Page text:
By Paul Stark, S.J.
Vice President for Mission and Ministry
People all over the world view our American culture as centered on work. Our Puritan ancestors gave us a work ethic which drives many Americans to work more hours each week than any other people. Americans are, they say, a people who live to work, rather than a people who work to live.
Yet if we reflect on our own experiences of vacations and holidays, we begin to see that our activity-driven life is not necessarily good for us physically, mentally or spiritually. After a true break away from whatever we consider our normal activity, we find we are more productive, more energized and more engaged than before when we may have been absorbed by work. Recreation really gives us an opportunity to "re-create" our selves.
Our own summer breaks ended a few weeks ago. Labor Day has come and gone. As we get back into the swing of our work here at SLU as students, faculty and staff, we can, with some clear and real benefit to our lives and our work, reflect on the lessons we learn from these renewing, re-creating experiences.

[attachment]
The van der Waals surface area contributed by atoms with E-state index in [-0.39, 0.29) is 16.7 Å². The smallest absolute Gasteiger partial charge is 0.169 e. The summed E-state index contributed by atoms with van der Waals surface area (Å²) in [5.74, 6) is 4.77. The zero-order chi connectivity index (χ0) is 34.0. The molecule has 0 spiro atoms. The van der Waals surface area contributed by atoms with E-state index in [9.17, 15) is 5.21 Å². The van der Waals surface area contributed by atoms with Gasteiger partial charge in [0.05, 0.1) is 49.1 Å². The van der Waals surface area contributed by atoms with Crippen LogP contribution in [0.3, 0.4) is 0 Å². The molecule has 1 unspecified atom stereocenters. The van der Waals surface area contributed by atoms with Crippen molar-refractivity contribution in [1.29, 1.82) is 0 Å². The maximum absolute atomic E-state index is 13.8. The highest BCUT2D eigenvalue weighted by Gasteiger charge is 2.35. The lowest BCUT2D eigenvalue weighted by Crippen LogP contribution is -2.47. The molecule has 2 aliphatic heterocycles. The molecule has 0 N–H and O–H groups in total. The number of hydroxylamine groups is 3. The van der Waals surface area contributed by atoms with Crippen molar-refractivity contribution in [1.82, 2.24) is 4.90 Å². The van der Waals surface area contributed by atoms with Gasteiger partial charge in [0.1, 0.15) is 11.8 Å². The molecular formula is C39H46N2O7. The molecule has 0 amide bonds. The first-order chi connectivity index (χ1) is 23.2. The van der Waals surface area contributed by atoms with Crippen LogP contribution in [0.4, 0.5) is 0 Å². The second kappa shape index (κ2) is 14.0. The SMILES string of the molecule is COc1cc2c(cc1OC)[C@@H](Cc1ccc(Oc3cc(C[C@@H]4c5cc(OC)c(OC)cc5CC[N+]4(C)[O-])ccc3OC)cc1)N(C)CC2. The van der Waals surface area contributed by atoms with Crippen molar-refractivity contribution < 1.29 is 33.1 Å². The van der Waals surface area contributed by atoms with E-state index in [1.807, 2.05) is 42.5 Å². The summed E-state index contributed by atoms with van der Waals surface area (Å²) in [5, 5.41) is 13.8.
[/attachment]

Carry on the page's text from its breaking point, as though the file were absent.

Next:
If breaks from the grind of our daily, ordinary tasks are beneficial, then might we not have more of them? Now, no one suggests or condones slacking from work or advocating more official holidays. Rather, this can challenge each of us to examine our lives and how we might find times and places to give ourselves some time away-physically, psychologically and spiritually.
Whether we commit to regular prayer, a short walk, a longer retreat-type of experience or an activity completely different from what we usually do, this time away from the hustle and bustle of whatever we consider our normal day (five minutes or 30 minutes, perhaps), will give us a similar experience as our longer experiences away from work. We can learn to see and to place work in balance in our lives, so that we don't live to work but work to live.
Our University Mission calls us to pursue truth for the greater glory of God and the service of humanity. Ignatius, in his Spiritual Exercises, calls us to cultivate and live in moderation and balance in all things, and not excess in any things. That's real service to ourselves...and we're all part of humanity.
For more information about mission programs at SLU, visit the Division of Mission and Ministry website.